If you are a flower painter who is often frustrated and disappointed by your finished painting, then you need to go back to basics and learn how to draw. Maybe you already have good painting skills, but if you don’t know the basic principles of accurate observation and how to build up form through tonal value, you are wasting valuable time – and probably talent too.
How to Paint Flowers – The Best Way to Begin is Botanical Art
Learn how to paint flowers successfully by doing what I did. Learn how to draw. Botanical art is the best way I know of teaching you how to become an able and accurate drawer.
I love botanical art. I run botanical courses and workshops, and sell my flower prints around the world, but before I became a painter of flowers, I first learned how to draw them.
The skill of accurate drawing is vital to botanical art, a magical and increasingly popular art form that I love to teach. Botanical art has its origins in scientific illustration, whose aim is to impart knowledge. Before the advent of photography, the botanical illustrator was the lens of the camera, recording the natural world in all its astonishing beauty and complexity.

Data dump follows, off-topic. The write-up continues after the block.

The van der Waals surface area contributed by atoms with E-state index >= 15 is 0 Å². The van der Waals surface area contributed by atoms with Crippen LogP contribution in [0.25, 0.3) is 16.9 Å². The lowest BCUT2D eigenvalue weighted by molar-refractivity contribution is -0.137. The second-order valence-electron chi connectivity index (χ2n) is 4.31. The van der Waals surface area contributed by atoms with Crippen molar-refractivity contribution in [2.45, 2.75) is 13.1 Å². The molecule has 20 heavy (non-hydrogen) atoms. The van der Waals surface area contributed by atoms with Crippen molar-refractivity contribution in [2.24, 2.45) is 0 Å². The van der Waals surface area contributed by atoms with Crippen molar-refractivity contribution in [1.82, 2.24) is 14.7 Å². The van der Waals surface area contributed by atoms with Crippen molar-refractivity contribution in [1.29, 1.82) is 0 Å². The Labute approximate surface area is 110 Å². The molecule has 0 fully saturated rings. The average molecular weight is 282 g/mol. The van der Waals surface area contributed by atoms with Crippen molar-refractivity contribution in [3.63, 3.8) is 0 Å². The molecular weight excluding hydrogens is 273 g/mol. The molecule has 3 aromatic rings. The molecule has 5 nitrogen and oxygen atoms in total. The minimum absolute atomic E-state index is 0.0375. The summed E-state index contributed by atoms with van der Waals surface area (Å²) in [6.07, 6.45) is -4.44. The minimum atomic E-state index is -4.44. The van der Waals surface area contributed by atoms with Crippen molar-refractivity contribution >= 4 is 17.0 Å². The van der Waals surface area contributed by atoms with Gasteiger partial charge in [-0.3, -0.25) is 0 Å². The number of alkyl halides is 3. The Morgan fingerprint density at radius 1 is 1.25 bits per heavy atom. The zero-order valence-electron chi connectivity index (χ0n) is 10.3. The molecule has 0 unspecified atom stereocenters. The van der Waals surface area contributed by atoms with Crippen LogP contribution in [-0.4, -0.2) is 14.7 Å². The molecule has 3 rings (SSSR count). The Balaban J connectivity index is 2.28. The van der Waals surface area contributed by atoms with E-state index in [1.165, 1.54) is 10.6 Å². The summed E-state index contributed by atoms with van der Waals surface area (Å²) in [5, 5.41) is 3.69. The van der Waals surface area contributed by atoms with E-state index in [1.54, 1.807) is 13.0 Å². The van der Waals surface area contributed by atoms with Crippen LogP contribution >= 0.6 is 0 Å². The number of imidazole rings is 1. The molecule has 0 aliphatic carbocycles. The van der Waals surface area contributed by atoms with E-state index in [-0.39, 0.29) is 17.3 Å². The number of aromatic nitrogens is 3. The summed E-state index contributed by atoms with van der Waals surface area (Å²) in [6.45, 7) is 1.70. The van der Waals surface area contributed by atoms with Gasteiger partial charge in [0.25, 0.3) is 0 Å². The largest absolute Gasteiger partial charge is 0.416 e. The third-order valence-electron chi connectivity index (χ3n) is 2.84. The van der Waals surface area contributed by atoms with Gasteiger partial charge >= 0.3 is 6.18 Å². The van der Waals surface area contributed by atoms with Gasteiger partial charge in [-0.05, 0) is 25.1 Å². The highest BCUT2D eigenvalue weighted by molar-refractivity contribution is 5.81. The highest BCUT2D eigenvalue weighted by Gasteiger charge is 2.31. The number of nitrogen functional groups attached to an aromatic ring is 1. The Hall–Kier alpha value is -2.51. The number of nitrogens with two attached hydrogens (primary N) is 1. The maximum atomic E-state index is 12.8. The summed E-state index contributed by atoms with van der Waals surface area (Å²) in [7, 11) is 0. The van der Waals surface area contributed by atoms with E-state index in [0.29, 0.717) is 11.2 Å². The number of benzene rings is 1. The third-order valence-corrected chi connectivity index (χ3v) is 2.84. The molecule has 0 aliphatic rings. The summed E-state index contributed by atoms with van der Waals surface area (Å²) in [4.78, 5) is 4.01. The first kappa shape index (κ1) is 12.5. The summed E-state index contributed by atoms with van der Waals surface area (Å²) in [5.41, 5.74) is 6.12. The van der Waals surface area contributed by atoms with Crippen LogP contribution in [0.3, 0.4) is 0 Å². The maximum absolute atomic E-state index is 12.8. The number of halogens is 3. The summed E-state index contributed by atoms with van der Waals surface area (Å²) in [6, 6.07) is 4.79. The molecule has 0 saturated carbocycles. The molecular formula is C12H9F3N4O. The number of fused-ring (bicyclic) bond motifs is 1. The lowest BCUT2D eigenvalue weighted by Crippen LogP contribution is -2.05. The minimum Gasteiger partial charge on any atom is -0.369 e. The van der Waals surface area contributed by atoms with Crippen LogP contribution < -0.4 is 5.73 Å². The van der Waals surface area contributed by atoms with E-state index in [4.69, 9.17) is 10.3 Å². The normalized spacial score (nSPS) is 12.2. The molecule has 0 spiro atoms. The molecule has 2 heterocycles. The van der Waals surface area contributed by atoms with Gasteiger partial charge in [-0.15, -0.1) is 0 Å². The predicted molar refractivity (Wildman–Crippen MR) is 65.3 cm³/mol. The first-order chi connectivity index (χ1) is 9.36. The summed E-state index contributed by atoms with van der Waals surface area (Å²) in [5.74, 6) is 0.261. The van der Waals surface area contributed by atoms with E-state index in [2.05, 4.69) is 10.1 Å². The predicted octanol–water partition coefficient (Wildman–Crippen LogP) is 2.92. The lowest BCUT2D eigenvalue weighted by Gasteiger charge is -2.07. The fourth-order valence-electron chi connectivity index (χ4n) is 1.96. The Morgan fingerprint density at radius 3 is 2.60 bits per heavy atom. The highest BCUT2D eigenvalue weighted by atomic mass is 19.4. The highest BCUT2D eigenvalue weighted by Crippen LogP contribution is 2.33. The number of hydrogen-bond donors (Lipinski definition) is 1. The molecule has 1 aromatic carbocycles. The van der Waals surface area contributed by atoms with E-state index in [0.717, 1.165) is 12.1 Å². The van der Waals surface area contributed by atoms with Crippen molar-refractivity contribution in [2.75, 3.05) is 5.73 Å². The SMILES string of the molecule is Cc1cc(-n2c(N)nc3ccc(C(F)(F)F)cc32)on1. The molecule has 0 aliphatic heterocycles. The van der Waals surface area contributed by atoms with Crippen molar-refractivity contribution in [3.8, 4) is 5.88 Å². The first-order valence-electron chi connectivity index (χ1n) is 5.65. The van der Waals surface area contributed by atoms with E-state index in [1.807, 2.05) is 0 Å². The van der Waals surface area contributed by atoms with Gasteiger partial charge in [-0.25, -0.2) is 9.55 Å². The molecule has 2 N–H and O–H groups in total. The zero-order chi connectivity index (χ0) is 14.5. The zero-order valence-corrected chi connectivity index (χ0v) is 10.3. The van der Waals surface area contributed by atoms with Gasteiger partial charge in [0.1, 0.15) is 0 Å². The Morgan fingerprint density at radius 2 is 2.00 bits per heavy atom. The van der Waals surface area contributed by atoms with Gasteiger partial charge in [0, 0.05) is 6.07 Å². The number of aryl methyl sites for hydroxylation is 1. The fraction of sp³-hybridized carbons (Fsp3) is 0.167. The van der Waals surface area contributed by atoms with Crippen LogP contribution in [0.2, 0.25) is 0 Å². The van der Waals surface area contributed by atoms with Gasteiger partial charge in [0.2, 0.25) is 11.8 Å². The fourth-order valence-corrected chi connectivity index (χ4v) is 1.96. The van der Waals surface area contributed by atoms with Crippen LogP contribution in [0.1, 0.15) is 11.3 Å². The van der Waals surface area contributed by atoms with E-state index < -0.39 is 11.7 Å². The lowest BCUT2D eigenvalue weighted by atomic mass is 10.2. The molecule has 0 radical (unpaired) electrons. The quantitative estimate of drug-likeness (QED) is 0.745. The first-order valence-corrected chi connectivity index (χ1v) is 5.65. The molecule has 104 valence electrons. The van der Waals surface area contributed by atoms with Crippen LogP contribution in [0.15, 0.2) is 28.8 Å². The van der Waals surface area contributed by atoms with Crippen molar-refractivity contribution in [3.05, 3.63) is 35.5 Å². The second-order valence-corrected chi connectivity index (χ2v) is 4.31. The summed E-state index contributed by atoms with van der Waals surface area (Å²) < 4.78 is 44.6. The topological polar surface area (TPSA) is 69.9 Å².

The basic principles of creating a believable 3D image on a 2D surface are exactly the same for both painting and drawing. For me the only difference is what you hold in your hand – a paint brush or a pencil.
Drawing and painting are like walking and running: one skill follows naturally from the other. After all, you learnt to walk before you could run, didn’t you? First learn how to draw, and then move on to painting. And when you have mastered the skills of painting, then move on again, if you want to, to a more approximate, more impressionistic, more abstract style.
I think all painters should be able to draw competently and accurately – if they have to. Whether they choose to is a different matter. Of course, this is a purely personal opinion, but in its defence, I’d like you to name me one great painter who couldn’t draw.